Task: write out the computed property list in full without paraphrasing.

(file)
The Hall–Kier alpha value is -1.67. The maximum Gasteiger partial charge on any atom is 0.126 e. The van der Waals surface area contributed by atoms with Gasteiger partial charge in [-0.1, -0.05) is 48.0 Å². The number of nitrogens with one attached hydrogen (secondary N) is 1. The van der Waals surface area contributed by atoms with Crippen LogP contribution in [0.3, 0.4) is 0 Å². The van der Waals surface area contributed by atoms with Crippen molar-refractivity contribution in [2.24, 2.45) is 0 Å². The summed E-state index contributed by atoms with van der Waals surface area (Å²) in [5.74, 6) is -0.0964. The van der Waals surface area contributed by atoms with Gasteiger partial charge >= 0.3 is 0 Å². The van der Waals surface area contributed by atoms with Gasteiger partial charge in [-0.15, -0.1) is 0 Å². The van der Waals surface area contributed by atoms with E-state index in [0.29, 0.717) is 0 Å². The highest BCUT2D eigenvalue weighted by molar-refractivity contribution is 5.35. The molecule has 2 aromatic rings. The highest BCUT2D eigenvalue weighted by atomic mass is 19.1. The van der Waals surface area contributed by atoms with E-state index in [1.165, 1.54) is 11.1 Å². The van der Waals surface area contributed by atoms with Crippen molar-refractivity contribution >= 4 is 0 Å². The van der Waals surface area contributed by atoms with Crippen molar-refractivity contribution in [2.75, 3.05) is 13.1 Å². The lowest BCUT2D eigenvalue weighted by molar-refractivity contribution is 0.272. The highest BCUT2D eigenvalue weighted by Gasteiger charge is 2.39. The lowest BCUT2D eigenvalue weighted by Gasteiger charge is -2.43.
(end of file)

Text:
The Hall–Kier alpha value is -1.67. The maximum Gasteiger partial charge on any atom is 0.126 e. The van der Waals surface area contributed by atoms with Gasteiger partial charge in [-0.1, -0.05) is 48.0 Å². The number of nitrogens with one attached hydrogen (secondary N) is 1. The van der Waals surface area contributed by atoms with Crippen LogP contribution in [0.3, 0.4) is 0 Å². The van der Waals surface area contributed by atoms with Crippen molar-refractivity contribution in [2.24, 2.45) is 0 Å². The summed E-state index contributed by atoms with van der Waals surface area (Å²) in [5.74, 6) is -0.0964. The van der Waals surface area contributed by atoms with Gasteiger partial charge >= 0.3 is 0 Å². The van der Waals surface area contributed by atoms with Gasteiger partial charge in [-0.15, -0.1) is 0 Å². The van der Waals surface area contributed by atoms with E-state index in [0.29, 0.717) is 0 Å². The highest BCUT2D eigenvalue weighted by molar-refractivity contribution is 5.35. The molecule has 2 aromatic rings. The highest BCUT2D eigenvalue weighted by atomic mass is 19.1. The van der Waals surface area contributed by atoms with E-state index in [1.165, 1.54) is 11.1 Å². The van der Waals surface area contributed by atoms with Crippen molar-refractivity contribution >= 4 is 0 Å². The van der Waals surface area contributed by atoms with Crippen molar-refractivity contribution in [2.75, 3.05) is 13.1 Å². The lowest BCUT2D eigenvalue weighted by molar-refractivity contribution is 0.272. The highest BCUT2D eigenvalue weighted by Gasteiger charge is 2.39. The lowest BCUT2D eigenvalue weighted by Gasteiger charge is -2.43.